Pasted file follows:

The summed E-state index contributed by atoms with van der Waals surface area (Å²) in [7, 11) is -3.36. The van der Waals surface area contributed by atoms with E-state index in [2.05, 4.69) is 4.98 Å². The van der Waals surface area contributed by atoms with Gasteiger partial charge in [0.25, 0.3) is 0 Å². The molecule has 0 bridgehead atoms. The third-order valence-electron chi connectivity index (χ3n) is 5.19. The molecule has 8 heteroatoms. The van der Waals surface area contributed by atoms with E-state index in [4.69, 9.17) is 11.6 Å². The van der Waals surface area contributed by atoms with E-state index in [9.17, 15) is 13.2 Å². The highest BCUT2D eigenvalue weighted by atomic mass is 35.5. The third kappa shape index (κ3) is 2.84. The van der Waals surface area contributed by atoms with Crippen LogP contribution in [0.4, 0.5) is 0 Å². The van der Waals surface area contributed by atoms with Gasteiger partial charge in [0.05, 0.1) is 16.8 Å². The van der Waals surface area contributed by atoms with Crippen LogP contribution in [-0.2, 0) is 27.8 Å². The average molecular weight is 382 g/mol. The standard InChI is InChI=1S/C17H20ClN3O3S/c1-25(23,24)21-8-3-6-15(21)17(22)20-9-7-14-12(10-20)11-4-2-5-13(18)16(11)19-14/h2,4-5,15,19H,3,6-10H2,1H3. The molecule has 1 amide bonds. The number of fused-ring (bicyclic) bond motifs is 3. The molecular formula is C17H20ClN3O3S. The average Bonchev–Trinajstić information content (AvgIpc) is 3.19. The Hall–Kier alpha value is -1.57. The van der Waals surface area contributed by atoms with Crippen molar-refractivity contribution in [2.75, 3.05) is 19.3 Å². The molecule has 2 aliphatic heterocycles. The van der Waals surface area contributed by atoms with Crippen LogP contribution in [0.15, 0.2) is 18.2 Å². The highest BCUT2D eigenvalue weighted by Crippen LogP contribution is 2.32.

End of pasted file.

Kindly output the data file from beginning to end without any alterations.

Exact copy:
The summed E-state index contributed by atoms with van der Waals surface area (Å²) in [7, 11) is -3.36. The van der Waals surface area contributed by atoms with E-state index in [2.05, 4.69) is 4.98 Å². The van der Waals surface area contributed by atoms with Gasteiger partial charge in [0.25, 0.3) is 0 Å². The molecule has 0 bridgehead atoms. The third-order valence-electron chi connectivity index (χ3n) is 5.19. The molecule has 8 heteroatoms. The van der Waals surface area contributed by atoms with E-state index in [4.69, 9.17) is 11.6 Å². The van der Waals surface area contributed by atoms with E-state index in [9.17, 15) is 13.2 Å². The highest BCUT2D eigenvalue weighted by atomic mass is 35.5. The third kappa shape index (κ3) is 2.84. The van der Waals surface area contributed by atoms with Crippen LogP contribution in [0.4, 0.5) is 0 Å². The van der Waals surface area contributed by atoms with Gasteiger partial charge in [0.05, 0.1) is 16.8 Å². The van der Waals surface area contributed by atoms with Crippen LogP contribution in [-0.2, 0) is 27.8 Å². The average molecular weight is 382 g/mol. The standard InChI is InChI=1S/C17H20ClN3O3S/c1-25(23,24)21-8-3-6-15(21)17(22)20-9-7-14-12(10-20)11-4-2-5-13(18)16(11)19-14/h2,4-5,15,19H,3,6-10H2,1H3. The molecule has 1 amide bonds. The number of fused-ring (bicyclic) bond motifs is 3. The molecular formula is C17H20ClN3O3S. The average Bonchev–Trinajstić information content (AvgIpc) is 3.19. The Hall–Kier alpha value is -1.57. The van der Waals surface area contributed by atoms with Crippen molar-refractivity contribution in [2.75, 3.05) is 19.3 Å². The molecule has 2 aliphatic heterocycles. The van der Waals surface area contributed by atoms with Crippen LogP contribution in [0.15, 0.2) is 18.2 Å². The highest BCUT2D eigenvalue weighted by Crippen LogP contribution is 2.32.